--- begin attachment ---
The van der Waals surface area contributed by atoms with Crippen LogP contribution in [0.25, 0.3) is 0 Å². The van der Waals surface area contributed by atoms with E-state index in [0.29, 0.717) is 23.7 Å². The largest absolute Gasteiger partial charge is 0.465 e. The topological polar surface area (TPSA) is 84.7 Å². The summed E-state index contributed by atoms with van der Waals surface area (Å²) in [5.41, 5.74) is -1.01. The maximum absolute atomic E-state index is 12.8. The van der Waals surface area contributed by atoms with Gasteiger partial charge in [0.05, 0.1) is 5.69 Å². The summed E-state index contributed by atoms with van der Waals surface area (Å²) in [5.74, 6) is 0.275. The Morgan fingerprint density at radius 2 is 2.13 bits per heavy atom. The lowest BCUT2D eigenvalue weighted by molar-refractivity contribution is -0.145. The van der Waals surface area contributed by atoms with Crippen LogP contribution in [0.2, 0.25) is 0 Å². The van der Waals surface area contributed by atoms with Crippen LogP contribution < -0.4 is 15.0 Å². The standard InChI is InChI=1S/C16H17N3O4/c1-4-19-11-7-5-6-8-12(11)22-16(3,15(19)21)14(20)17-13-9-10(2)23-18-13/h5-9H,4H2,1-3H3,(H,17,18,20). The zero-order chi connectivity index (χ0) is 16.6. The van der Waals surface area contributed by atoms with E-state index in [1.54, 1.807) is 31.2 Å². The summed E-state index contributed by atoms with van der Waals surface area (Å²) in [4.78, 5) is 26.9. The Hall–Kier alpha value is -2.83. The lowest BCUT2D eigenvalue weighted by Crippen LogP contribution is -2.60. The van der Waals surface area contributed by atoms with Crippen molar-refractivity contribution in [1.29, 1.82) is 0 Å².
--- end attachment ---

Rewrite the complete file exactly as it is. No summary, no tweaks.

The van der Waals surface area contributed by atoms with Crippen LogP contribution in [0.25, 0.3) is 0 Å². The van der Waals surface area contributed by atoms with E-state index in [0.29, 0.717) is 23.7 Å². The largest absolute Gasteiger partial charge is 0.465 e. The topological polar surface area (TPSA) is 84.7 Å². The summed E-state index contributed by atoms with van der Waals surface area (Å²) in [5.41, 5.74) is -1.01. The maximum absolute atomic E-state index is 12.8. The van der Waals surface area contributed by atoms with Gasteiger partial charge in [0.05, 0.1) is 5.69 Å². The summed E-state index contributed by atoms with van der Waals surface area (Å²) in [5.74, 6) is 0.275. The Morgan fingerprint density at radius 2 is 2.13 bits per heavy atom. The lowest BCUT2D eigenvalue weighted by molar-refractivity contribution is -0.145. The van der Waals surface area contributed by atoms with Crippen LogP contribution in [0.2, 0.25) is 0 Å². The van der Waals surface area contributed by atoms with Crippen LogP contribution < -0.4 is 15.0 Å². The standard InChI is InChI=1S/C16H17N3O4/c1-4-19-11-7-5-6-8-12(11)22-16(3,15(19)21)14(20)17-13-9-10(2)23-18-13/h5-9H,4H2,1-3H3,(H,17,18,20). The zero-order chi connectivity index (χ0) is 16.6. The van der Waals surface area contributed by atoms with E-state index in [1.54, 1.807) is 31.2 Å². The summed E-state index contributed by atoms with van der Waals surface area (Å²) in [4.78, 5) is 26.9. The Hall–Kier alpha value is -2.83. The lowest BCUT2D eigenvalue weighted by Crippen LogP contribution is -2.60. The van der Waals surface area contributed by atoms with Crippen molar-refractivity contribution in [1.29, 1.82) is 0 Å².